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  • Writer's pictureESSEX FREE PRESS

Trinity Church participates in the Kingsville Christmas House Tour

- Visitors given opportunity to admire the church’s 1866 architecture -

by Sylene Argent

Over the weekend, area residents had the opportunity to be inspired by holiday decorating ideas, as they participated in the 16th annual Kingsville Christmas House Tour.  

  The event, which has become a Christmas tradition since its inaugural event in 2003, showcases a list of homes, businesses, and churches, all as a fundraiser for Migration Hall - presently celebrating its 25th Anniversary Year.

  Eventgoers had their choice to join in the event on either Saturday or Sunday. Their excursion through Kingsville began at Migration Hall and ended at Pelee Island Winery.

Stop number seven on this year’s Kingsville Christmas House Tour list of participants was Trinity Anglican Church, the little white church in the cemetery in Cottam.

  Church volunteer Pat Jackson said the church approached the Kingsville Christmas House Tour organizers as a willing participant. This was the first year Trinity has been a participant in this event.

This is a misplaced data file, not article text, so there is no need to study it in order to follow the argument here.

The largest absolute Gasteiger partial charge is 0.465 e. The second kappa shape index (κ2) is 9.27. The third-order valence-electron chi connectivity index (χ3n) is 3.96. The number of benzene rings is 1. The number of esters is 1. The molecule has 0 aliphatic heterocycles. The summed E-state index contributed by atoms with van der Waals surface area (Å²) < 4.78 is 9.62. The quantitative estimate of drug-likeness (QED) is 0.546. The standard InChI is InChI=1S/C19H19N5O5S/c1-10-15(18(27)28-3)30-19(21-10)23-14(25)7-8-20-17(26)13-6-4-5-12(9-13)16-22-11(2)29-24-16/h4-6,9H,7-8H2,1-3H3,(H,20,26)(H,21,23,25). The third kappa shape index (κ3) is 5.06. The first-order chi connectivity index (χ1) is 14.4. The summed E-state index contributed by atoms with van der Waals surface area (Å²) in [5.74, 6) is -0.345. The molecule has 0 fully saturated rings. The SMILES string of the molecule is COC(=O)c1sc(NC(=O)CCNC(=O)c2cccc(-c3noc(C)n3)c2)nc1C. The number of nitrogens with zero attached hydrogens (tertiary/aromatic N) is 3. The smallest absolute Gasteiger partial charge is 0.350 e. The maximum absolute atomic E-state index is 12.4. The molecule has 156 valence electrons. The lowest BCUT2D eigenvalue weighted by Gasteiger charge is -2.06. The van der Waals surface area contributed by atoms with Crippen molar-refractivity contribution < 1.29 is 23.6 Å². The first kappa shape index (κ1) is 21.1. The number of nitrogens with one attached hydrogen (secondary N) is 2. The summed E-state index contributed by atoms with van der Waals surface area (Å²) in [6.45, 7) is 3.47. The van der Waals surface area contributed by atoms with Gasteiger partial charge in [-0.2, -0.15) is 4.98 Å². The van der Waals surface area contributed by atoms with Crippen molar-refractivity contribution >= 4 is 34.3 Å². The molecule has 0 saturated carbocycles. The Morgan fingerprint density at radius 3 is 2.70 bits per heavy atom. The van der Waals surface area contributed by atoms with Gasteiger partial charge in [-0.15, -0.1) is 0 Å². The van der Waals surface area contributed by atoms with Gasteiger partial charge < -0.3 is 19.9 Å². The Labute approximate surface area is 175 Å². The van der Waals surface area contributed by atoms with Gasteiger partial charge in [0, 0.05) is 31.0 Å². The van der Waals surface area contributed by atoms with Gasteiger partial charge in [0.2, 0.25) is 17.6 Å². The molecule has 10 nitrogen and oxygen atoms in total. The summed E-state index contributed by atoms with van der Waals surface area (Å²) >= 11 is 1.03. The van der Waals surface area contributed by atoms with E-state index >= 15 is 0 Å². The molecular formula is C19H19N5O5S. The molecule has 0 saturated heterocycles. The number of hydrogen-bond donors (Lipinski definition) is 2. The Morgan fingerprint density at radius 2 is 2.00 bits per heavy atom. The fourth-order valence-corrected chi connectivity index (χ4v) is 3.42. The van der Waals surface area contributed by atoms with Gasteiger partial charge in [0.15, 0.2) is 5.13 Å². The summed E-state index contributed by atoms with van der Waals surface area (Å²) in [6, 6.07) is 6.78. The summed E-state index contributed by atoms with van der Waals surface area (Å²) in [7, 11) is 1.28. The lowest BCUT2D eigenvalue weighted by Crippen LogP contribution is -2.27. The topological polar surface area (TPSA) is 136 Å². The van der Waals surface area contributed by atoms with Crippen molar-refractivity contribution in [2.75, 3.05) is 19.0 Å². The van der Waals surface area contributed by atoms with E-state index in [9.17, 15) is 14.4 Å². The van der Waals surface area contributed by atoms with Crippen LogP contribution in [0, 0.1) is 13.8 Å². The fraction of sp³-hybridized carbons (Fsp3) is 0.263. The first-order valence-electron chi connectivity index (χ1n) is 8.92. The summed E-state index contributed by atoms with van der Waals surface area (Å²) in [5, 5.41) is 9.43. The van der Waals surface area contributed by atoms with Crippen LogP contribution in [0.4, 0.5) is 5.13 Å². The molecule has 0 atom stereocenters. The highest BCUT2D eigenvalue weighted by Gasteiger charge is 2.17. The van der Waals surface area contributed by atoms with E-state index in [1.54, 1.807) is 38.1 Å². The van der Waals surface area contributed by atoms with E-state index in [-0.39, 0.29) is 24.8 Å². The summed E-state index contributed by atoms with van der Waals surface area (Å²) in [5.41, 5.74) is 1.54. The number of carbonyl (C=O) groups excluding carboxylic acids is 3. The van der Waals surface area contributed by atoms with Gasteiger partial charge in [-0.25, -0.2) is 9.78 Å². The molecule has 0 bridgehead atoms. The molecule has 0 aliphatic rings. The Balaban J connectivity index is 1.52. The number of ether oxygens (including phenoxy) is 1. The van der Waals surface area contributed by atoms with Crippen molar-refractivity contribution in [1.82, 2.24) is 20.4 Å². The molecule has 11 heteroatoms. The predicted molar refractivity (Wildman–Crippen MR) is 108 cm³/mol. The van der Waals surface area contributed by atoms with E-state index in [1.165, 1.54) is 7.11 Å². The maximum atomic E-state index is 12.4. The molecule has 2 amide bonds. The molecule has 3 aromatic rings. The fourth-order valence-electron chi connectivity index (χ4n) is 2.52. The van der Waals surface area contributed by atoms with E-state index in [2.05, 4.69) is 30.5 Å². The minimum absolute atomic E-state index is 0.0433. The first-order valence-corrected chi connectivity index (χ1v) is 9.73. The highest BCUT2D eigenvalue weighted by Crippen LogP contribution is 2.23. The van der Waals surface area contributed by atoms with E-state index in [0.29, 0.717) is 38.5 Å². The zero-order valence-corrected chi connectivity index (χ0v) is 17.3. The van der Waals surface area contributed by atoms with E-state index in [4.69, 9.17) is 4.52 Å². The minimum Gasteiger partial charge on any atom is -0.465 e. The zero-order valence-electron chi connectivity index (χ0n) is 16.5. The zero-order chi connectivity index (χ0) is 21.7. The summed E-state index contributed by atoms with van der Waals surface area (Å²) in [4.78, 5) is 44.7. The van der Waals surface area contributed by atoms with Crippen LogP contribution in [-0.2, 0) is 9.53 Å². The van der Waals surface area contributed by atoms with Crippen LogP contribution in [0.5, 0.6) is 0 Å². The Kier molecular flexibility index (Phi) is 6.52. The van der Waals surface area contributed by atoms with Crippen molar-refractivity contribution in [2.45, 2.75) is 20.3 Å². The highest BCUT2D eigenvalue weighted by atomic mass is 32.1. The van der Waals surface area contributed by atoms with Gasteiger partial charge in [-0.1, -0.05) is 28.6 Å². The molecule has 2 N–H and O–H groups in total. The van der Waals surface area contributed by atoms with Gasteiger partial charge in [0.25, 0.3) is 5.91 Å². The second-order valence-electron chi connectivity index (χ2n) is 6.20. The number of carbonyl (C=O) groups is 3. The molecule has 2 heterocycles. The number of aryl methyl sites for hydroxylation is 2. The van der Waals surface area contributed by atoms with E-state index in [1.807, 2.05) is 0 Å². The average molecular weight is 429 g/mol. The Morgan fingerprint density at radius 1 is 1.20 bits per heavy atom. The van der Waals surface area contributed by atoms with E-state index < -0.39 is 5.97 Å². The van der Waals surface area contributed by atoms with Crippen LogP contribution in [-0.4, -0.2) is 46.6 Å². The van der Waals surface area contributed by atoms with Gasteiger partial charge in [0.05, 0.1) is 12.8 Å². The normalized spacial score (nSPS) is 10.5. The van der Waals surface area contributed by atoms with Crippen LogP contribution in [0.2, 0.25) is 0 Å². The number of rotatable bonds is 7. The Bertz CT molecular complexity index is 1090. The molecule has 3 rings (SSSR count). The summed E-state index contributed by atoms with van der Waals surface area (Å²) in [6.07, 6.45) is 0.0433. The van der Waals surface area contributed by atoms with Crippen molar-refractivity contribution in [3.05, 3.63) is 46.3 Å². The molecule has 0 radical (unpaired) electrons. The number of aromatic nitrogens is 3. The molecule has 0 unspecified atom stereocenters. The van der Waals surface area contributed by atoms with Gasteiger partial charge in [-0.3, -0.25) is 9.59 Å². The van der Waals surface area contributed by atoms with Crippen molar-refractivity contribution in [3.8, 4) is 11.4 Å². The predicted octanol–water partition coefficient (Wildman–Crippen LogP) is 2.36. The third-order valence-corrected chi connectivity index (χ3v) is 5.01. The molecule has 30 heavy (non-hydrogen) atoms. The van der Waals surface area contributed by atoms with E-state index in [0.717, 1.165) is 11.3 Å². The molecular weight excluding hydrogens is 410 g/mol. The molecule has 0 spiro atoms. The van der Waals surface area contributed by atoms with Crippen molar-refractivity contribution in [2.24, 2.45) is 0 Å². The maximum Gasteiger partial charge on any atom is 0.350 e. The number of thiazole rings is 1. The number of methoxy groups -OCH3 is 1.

Reverend Christine Brouillard-Coyle said the congregate members always decorate the little church for the holiday season and they thought it would be a great fit for the event. Members of the congregation brought in the decorations, which were strategically placed around the church.

  In decorating the church for the event, Jackson said volunteers went with a “little country church” theme. Volunteers began decorating on the Tuesday before the event, and were still putting up last-minute touches before the event kicked-off on Saturday morning. Some of the congregate members even found branches, which were used to decorate the interior of the church.

  Brouillard-Coyle said the church was built in 1866, which made it a neat piece of architecture for event participants to see with decorate for the upcoming Christmas season.

  Volunteers with the church also took the time to make and sell homemade baked goods during the event as a church fundraiser.

  Jackson noted nearly 400 visitors came through the church’s front doors over the two-day event. Due to the high foot-traffic volume, the church volunteers ran out of baked goods on Saturday. Late Saturday afternoon, parishioners made more bake goods for Sunday, which also sold out.

They also sold out of meat and cherry pie. Volunteers are making more for orders that need to be in by November 30 as part of its annual sale.

Trinity said a special “thank-you” to Diane Newman, Debby Newman, Ann Dresser, and Jackson for helping to organize the event at the church.


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